2) Without that "piece of paper, [MBA degree]" it is difficult to be given a shot to learn those topics on the job. Many MBA degree holders are given such shots for the simple fact that they hold an MBA. Others without an MBA are given that shot because of a whole bunch of other things (who they know, how long they've been there, a handle on organizational culture, blah blah blah.) But I truly believe, right or wrong, that an MBA, leveraged with experience, can propel an individual to a leadership position. The current reality really is due to the dot-com bubble of the nineties. We (IT professionals) used to be seen as gods-among-men; technology was king and business just ran with that. After that, that was no longer the case and business now wants to make sure those days never comes back again. The biggest lessons learned I took away from the era, and this was without so much as a cert, much less a degree, was that during that time, the simple business fundamentals were ignored; the textbook stuff. That's why, for me, it was more important that I pick up that knowledge in a graduate environment and have that codified with the piece of paper, with the addition of valid IT experience. That's why I still incorporate my prior IT experience on a resume that doesn't involve ERP work, to tell prospective employers that I was around during the mistakes IT, as a whole, made and I want to ensure that those mistakes are not repeated, but with the understanding that IT should have a seat at the table (but not necessarily at the head...unless it is purely an IT organization.)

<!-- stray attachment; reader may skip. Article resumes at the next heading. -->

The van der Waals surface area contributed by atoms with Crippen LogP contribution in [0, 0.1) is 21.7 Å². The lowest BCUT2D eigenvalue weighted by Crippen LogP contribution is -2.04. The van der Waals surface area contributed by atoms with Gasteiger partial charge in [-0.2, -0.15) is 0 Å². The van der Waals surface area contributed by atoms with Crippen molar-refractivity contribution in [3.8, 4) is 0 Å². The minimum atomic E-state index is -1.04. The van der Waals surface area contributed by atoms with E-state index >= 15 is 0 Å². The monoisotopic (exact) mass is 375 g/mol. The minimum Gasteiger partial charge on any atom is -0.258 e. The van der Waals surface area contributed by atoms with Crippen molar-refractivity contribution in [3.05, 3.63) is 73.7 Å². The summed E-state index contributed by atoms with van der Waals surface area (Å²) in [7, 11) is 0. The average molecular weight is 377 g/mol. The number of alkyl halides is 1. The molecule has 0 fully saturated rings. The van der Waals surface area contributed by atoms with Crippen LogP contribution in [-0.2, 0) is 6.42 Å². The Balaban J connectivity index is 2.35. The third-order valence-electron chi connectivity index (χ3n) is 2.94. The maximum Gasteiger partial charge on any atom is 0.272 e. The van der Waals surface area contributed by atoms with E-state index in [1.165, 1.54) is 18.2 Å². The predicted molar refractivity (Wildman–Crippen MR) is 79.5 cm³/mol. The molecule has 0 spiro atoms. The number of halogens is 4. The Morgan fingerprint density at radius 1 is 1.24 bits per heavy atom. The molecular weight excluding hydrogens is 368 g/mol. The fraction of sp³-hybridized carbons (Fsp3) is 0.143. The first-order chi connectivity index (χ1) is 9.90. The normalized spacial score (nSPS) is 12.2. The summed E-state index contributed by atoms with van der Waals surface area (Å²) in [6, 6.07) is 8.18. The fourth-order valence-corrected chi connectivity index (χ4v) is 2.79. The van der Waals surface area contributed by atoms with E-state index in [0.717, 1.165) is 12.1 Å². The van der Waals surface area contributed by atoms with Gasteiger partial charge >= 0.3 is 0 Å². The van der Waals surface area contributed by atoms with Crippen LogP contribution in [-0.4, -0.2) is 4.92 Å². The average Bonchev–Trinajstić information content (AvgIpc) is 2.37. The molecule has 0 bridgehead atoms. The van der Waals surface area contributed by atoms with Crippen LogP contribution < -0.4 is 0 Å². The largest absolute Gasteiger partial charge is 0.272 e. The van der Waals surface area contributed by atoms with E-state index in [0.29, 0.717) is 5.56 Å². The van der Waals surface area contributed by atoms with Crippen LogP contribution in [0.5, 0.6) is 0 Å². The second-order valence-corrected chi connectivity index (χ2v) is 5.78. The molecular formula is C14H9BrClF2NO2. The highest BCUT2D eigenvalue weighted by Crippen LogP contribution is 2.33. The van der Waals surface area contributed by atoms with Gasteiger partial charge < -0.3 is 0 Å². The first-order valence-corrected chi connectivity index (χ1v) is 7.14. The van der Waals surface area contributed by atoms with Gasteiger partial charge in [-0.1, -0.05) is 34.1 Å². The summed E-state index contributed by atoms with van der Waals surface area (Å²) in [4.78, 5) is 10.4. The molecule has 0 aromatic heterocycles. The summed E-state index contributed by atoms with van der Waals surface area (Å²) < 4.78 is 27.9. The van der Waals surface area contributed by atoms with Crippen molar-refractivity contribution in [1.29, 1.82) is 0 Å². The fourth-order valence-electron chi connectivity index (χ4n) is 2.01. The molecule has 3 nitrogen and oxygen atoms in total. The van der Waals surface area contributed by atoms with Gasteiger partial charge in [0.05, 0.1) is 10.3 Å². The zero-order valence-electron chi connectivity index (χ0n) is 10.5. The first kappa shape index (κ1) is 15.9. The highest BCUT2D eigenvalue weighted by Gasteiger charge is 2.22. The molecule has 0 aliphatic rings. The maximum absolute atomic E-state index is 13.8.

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    erpadminerpadmin Member Posts: 4,165 ■■■■■■■■■■
    paul78 wrote: »
    [edit] The Portable MBA series seemed to have gotten a lot more complicated as a series since I last looked - I was referring to this one - Amazon.com: The Portable MBA in Finance and Accounting (9780470481301): Theodore Grossman, John Leslie Livingstone: Books

    During a B&N run, I looked at this book while looking for an Accounting book:

    Amazon.com: The Mobile MBA: 112 Skills to Take You Further, Faster (9780133066333): Jo Owen: Books

    From what I saw, it covered a bunch of MBA topics in a concise, easy-to-read, manner.
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    paul78paul78 Member Posts: 3,016 ■■■■■■■■■■
    @erpadmin - you raised an interesting point about the dot-com era. Many in IT that were propelled into leadership positions during that era really had the benefits which may be different today - either you built the business and made it success or you failed but learned some real-life lessons. Either way - it was a tremendously fast-paced time where the leaders of today could rise without the need for formal degrees and certs.

    Having the MBA degree today can certainly get the foot-in. But I really do think that after a certain level in someone's career, it's really about what successes and accomplishments the individual can point to.